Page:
Boston Ballet transforms fairy tales into dance
TALES OF HANS
The Boston Ballet.
Wang Center, May 10, 8 pm.
By EMIL M. DABORA
THE BOSTON BALLET BROUGHT their season to an exuberant close with their performance of three Hans Christian Andersen fairy tales: "The Ice Maiden," "The Steadfast Tin Soldier" and "The Wild Swans." The use of ballet lends itself extremely well to the dreamy world of fairy tales, and this performance in particular displayed how the two art forms complement each other.
"The Ice Maiden" is the story of a boy who is traveling with his mother when the Ice Maiden captures them both. She claims the boy with a spell and disposes of the mother. The boy grows to manhood and is about to be married when the Ice Maiden returns to take him.
This was the most serious of the three stories, not so much in plot but rather in how it was presented. The characters' costumes were somber and far from elaborate. The choreography was smooth and flowing. The number of performances on stage was dynamic and ever-increasing, from mother and son, to the wedding scene, to the finale -- when the Ice Maiden returns, bringing forth a clan of ice people who fill the stage in a kaleidoscopic effect. The music, written by Stravinsky in 1928, brought the piece together into a cohesive whole.
The second story, "The Steadfast Tin Soldier," is a classic tale about a tin soldier who falls in love with a paper ballerina. The jealous jack-in-the-box pushes the soldier out a window where he falls into a paper boat, floats into a sewer, and is swallowed by a large fish. The family finds the soldier in their fish supper, and the soldier is reunited with his ballerina. A strong wind blows the dancer into the fireplace, and the soldier follows her.
Although the story is sad, it was presented in a comic light. The costumes were bright and cheery, and the dancers' motions were playful. The special effects were fantastic. They made the transition from the real world to the imaginary world of dolls and toys both smooth and fun. The giant fish was also quite a spectacle -- it was 40 feet high, and its mouth opened wide enough to swallow the tin soldier (Rolland Price). The paper ballerina (Jennifer Gelfand) danced beautifully to Bizet's music.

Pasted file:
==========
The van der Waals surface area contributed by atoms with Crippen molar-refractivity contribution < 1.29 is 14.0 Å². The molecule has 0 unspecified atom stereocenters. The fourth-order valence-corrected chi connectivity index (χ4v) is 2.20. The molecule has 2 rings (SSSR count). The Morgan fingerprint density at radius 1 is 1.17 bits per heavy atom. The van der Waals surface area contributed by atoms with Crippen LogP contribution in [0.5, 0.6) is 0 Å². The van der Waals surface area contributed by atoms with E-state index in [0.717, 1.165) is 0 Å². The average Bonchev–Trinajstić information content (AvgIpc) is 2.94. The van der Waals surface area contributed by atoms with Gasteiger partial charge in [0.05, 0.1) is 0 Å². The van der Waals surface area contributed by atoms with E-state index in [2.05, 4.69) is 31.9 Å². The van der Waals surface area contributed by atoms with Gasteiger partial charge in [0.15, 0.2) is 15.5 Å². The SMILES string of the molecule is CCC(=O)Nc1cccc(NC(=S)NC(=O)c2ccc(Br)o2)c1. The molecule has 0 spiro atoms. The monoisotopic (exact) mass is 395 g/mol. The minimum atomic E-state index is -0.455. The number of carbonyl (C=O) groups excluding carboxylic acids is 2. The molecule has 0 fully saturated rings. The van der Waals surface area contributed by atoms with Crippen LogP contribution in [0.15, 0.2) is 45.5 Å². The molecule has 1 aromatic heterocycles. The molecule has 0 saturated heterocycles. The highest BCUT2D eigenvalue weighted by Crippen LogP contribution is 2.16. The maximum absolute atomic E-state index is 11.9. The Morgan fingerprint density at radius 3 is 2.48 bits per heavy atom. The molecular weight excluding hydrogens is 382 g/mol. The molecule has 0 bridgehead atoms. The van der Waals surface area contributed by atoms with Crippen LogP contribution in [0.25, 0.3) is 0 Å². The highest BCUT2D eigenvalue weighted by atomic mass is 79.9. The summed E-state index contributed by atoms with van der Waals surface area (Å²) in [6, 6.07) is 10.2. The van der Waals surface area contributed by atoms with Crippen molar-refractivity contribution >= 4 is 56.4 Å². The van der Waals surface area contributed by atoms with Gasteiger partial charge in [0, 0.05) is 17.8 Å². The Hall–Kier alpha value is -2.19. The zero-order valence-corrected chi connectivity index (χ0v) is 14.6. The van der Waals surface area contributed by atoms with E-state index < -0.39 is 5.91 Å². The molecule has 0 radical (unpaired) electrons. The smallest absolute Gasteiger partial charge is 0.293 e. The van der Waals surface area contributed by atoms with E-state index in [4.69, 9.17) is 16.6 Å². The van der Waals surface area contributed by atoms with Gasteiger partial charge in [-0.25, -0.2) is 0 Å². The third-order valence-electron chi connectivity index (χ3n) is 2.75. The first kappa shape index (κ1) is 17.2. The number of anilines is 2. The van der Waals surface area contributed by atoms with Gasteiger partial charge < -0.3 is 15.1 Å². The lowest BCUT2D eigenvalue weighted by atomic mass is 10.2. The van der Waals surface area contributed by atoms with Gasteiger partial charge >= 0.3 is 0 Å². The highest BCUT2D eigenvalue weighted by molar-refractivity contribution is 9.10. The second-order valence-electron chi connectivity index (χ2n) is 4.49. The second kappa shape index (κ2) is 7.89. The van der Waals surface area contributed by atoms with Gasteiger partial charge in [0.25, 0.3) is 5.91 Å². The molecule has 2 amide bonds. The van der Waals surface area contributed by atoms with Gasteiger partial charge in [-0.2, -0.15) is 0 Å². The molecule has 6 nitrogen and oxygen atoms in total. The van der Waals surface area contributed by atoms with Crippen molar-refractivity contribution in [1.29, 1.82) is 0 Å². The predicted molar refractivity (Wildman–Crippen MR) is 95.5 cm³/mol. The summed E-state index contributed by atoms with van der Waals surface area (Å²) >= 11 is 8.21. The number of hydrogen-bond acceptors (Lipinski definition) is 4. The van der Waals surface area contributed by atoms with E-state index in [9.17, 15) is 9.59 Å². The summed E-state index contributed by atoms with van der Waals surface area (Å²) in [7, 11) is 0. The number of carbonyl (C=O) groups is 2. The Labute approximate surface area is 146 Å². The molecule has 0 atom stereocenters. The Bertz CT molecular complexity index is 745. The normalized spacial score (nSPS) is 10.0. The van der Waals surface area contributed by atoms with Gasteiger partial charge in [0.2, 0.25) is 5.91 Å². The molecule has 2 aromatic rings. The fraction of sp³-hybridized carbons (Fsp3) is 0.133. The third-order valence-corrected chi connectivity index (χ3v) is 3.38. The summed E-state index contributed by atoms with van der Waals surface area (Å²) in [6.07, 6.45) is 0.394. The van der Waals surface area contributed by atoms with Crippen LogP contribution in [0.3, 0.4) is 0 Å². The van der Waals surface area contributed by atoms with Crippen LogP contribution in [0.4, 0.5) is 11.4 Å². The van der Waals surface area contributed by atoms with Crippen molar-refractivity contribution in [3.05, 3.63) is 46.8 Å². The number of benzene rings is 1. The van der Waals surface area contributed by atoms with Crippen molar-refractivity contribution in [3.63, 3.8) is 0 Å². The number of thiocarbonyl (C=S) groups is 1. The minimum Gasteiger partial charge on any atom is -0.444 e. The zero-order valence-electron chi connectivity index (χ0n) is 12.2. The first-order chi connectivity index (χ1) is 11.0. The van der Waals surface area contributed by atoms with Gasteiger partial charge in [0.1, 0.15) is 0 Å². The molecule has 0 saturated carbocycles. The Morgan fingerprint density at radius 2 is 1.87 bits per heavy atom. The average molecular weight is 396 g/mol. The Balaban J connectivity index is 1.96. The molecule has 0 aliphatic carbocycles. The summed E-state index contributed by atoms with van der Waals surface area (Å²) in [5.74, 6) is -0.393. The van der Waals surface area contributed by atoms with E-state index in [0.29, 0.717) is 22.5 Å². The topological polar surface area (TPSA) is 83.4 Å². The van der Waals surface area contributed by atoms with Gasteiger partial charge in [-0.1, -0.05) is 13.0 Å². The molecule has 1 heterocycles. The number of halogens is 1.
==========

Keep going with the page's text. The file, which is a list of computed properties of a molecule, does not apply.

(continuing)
The world premiere of "The Wild Swans" was a fresh and creative depiction of the fairy tale. The story relates the tale of an evil stepmother who banishes her stepchildren, one daughter and eleven sons, turning the sons into swans. The sister must knit jackets out of nettles in order to transform her brothers back.
Compared with the other effects, the nettle-cloak was somewhat disappointing. It was poorly constructed and did not resemble nettles in the least.
The dancers portraying the brothers captured the motion of the flight of the swans with grace and splendor. There were times when there was no background or music, and only the pure motion of the swans filled the stage. The story had a happy ending and was a wonderful close to the program.
The evening was a tribute to one of the greatest storytellers of all time, and the Boston Ballet did Andersen justice. Through their transformation of bedtime stories into dance, the entire audience was connected and could share in the experience.